How to Identify Leather

How do you go about recognizing this widely used and imitated material? With the growing market of impressive faux-leather alternatives such as viscose based leather, it’s softness and similarity to the real thing means it’s getting harder to tell the difference.

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But what methods can you apply to figure out if its leather or not?

Authentic Label

When clothing garments are made of especially expensive materials, it can be hard to prove that they are genuine. This can be common with luxury brand imitations, such as with Chanel or Prada bags.

However, to combat this, some pieces will actually come with a certificate. Like with genuine pieces of high end jewelry, genuine leather goods may come with a certificate, not only to confirm that they were actually made by the brand, but also to signify that the material is genuine.

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If your leather goods don’t have this authentic label, then don’t worry! Other real leather goods may have another label on the leather printed onto it saying ‘genuine leather’, or attached with a funny looking puzzle piece shaped stating this.

Of course, even if your piece claims to be genuine leather, it might not always be. But there are other ways to test this.


Leather has a very distinct smell when you put your nose to it. Since it has to be treated with preservatives to keep it lasting longer, it will have a scent of one of a few of these chemicals.

As it is a natural product, it has a kind of natural musk which can be pleasant. I would compare it somewhat to the smell of new latex.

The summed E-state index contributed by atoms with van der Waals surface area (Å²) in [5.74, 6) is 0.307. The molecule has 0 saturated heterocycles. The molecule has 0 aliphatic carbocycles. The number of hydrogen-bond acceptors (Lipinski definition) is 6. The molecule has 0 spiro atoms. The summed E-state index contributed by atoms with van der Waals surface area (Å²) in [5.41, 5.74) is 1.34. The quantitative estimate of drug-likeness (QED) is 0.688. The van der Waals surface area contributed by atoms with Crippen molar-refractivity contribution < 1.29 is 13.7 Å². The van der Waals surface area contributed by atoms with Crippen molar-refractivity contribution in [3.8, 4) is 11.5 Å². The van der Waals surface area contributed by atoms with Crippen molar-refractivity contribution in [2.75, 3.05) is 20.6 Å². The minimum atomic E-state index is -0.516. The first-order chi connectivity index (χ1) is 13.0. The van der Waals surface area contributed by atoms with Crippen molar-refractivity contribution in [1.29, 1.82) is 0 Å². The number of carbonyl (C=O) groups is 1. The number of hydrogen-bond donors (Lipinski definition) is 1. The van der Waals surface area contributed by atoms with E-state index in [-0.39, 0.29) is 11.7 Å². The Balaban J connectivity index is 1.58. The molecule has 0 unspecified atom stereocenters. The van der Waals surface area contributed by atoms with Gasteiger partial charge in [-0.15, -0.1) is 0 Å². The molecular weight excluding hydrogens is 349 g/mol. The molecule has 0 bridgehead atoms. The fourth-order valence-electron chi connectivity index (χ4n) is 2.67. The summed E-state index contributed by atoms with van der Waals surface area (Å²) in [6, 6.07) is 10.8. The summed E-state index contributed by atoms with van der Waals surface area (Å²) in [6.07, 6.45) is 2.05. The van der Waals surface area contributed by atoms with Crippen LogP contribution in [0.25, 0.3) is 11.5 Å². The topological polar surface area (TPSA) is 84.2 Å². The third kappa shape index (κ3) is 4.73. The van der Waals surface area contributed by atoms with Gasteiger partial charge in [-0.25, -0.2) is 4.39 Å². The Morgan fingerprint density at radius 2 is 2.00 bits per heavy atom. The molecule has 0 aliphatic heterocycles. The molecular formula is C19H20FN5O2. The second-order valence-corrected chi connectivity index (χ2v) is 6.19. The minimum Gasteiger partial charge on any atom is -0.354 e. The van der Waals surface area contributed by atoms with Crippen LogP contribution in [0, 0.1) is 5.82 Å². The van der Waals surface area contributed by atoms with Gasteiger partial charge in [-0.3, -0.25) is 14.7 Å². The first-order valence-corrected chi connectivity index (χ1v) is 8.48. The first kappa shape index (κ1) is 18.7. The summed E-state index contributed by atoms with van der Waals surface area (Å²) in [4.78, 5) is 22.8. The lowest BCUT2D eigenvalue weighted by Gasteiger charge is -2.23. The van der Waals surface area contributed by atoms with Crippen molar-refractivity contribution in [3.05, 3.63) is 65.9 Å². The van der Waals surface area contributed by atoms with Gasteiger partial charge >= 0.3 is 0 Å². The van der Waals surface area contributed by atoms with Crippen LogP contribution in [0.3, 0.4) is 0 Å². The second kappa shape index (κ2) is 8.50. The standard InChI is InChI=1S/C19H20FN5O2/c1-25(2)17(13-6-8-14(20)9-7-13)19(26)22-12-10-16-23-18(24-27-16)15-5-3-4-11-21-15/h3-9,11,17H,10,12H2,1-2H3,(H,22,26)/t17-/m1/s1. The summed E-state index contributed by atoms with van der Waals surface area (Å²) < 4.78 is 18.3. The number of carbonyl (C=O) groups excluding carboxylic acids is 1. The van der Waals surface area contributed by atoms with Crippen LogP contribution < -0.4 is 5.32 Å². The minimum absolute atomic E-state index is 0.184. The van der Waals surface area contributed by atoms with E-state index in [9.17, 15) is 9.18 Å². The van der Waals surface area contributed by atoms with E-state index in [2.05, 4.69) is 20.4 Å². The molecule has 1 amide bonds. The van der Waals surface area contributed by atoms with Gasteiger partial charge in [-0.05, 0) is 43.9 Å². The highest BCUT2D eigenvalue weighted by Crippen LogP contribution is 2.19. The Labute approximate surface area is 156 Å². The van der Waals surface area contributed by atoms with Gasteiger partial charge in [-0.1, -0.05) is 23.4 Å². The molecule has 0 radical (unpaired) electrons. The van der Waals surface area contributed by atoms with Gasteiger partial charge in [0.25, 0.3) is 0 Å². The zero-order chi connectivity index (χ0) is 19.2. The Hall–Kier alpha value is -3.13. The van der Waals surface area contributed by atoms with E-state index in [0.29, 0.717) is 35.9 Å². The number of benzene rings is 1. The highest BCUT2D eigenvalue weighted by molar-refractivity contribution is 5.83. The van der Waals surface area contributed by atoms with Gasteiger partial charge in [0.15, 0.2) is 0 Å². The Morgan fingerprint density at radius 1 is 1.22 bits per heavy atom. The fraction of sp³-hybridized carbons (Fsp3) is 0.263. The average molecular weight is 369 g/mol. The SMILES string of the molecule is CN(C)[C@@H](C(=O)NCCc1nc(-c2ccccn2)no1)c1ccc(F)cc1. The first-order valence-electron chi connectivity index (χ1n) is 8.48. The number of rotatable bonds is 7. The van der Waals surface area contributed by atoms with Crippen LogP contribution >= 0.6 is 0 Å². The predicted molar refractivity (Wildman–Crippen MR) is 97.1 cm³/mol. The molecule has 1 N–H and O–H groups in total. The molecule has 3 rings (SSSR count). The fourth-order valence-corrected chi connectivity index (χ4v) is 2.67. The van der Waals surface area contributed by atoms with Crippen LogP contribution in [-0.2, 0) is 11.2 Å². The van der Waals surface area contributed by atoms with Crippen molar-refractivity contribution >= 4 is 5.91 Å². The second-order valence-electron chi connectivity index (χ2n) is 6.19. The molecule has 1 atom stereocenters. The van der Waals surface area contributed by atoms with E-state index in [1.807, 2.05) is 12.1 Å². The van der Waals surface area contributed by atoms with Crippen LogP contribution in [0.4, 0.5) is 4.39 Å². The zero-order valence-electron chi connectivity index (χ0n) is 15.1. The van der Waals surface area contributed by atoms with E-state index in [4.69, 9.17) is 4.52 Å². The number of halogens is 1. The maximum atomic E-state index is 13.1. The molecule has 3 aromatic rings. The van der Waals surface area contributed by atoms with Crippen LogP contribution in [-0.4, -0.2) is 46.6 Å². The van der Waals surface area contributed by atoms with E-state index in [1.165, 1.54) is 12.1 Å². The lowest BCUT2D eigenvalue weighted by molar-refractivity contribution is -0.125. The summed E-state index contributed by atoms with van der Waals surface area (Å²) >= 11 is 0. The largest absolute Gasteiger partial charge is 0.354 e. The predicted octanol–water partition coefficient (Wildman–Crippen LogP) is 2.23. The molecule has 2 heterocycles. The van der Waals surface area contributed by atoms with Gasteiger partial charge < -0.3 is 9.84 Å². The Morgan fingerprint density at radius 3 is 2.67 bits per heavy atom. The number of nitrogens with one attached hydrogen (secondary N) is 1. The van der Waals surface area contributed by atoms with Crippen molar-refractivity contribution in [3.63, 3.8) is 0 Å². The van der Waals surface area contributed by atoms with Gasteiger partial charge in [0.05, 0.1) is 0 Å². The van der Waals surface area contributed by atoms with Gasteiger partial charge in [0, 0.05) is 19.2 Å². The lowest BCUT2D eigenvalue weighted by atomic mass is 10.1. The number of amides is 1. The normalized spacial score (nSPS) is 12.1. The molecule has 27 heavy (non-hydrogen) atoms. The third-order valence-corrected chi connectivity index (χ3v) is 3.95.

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Compare this to faux leather plastics, which have a very plastic smell. They lack that hint of naturalness that you get in real leather scents.


Real leather tends to feel very soft and supple. It’s a flexible material which molds very easily to the shapes it surrounds. This is why, if you own a non structured leather bag, it’s best to keep some paper in it so it holds its shape and doesn’t start look uncared for.

Their detailing also makes it very unique. The creases in its skin make it a one of a kind, and some patches will be smooth where others are very textured. This is the nature of leather.

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But nowadays many imitations can and try to replicate these patterns. Polyester and Viscose copies actually do pretty well, so that you can’t always tell. However I find polyester leather more rigid and less supple compared to real leather. There’s something about it that just doesn’t feel the same.

Wear and Tear

At this stage, it can be much more easy to tell the difference between plastic and real leather.

When real leather ages unpreserved, it tends to start drying up and cracks crop up in many places. The top layer fades out gradually, and the most worn parts are just smoother with little color.

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With direct exposure to sunlight, it gradually loses this color as well. With synthetic leathers, the color lasts much, much longer and can hold on. Plastics and vinyls also tend to peel, but it leaves a solid block with the same patterned creases pretty much intact.

Burn Test

Now at this point I probably wouldn’t advise this. But if you’re absolutely desperate to find out, you can spare a short few seconds with a sample of two or three types of leather.

If you hold genuine leather up to a flame, it will not catch fire very easily. It’s pretty flame resistant, so the most damage it will get if any will be a very slight burn and little black marks. It will also smell, as you expect it, like burnt hair or a barbecue.

The result will be different if it’s actually polyester. You can find out here about polyester, but it will most likely react instantly to the flame.

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And as for viscose, you will find yet another different reaction. It will react very quickly and burn up in the flame, leaving very fine light grey ash in the process. When it’s taken out of the flame, will just continue to burn.

So those were some of the ways you can identify real leather from other materials. Hopefully this will help you a little as it did with me.

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